On the 21st: An organization led by students wants to lower the voting age to 16. Plus, if you can't get enough of the musical 'Hamilton,' a new exhibit is coming to Chicago this fall. We also learn more about the idea of 'food as medicine,' and check in with the Shedd Aquarium about their efforts to rescue endangered tortoises in Madagascar.


Flickr/seanbirm/(CC BY-NC 2.0)
May 17, 2018

Gun Violence In North And South Peoria; Hate In The Republican Party; Death Penalty

On the 21st: What two unrelated shootings over a single weekend in Peoria show about the way gun violence is treated on the north and south ends of the city—and the stories of two South Peoria residents whose lives were affected by gun violence. Plus, with an avowed Holocaust denier running for Congress as a Republican in Illinois, what's the role of hate groups in our state's GOP? And, Governor Rauner has proposed partially reinstating the death penalty.


Zakat Chicago
May 15, 2018

Why Charity Is An Important Part Of Ramadan; The Equal Rights Amendment; Toxic Algal Blooms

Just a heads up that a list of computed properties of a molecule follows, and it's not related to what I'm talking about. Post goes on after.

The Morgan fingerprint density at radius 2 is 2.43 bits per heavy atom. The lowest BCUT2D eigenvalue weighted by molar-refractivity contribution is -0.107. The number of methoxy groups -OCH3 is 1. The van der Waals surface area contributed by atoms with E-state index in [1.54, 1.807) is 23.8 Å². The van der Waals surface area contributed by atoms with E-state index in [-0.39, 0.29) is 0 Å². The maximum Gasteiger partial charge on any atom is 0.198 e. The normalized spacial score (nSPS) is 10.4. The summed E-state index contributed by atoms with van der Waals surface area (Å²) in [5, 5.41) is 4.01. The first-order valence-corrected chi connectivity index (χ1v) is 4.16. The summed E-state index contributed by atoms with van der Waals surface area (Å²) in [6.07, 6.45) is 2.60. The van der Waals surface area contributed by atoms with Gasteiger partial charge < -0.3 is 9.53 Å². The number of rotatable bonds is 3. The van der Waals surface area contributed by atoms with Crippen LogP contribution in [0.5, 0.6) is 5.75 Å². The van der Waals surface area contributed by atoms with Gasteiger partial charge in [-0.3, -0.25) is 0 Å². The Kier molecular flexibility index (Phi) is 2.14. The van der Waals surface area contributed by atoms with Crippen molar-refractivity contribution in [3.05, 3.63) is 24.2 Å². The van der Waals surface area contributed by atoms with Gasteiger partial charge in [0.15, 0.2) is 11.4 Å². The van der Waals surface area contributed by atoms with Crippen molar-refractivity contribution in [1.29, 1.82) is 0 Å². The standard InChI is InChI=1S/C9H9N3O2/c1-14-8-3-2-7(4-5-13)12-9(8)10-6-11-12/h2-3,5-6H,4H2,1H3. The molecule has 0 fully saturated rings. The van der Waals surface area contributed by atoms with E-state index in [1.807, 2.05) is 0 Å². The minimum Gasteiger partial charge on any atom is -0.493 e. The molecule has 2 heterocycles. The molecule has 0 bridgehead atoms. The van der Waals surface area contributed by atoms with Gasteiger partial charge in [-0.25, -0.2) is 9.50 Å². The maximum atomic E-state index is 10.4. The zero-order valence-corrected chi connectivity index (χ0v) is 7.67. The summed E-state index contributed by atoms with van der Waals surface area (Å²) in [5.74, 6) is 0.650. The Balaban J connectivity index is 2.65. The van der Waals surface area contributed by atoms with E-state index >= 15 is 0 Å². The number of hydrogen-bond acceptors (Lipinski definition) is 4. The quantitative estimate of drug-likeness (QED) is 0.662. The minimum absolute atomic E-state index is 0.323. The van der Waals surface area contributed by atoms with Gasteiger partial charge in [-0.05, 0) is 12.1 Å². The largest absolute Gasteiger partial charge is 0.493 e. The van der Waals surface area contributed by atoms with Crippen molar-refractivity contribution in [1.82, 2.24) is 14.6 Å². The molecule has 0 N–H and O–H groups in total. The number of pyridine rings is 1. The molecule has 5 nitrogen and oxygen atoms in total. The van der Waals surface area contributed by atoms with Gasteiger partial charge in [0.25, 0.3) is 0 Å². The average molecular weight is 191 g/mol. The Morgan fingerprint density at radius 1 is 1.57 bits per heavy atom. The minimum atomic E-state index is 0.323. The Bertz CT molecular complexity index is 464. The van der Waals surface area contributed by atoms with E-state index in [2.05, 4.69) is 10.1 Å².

On the 21st: As the Equal Rights Amendment makes its way through the General Assembly, we hear from voices who agree and disagree with this measure. Plus, why environmental groups are worried about an increase in toxic algal blooms in our nation's waterways. But first, tonight marks the beginning of Ramadan for Muslims across North America; we'll hear about the important role charity plays in this holy month for Muslims.


Jay Watson/Illinois Alumni Association Magazine
May 14, 2018

Joe Pedott, Founder Of Chia Pets; The Kewanee Life Skills Re-Entry Enter; Illinois Politics Update

On the 21st: A prison in western Illinois is trying something new by investing in programs like art classes and gardening for inmates. Plus, our weekly Illinois politics update, this time with the State Journal-Register's Doug Finke and the AP's John O'Connor. But first, we chatted with Joe Pedott, the founder of Chia Pets and The Clapper.


Flickr/ep_jhu/(CC BY-NC 2.0)
May 10, 2018

A Story Of Addiction And Recovery; LGBT History In Schools; Mosquitoes And Ticks Season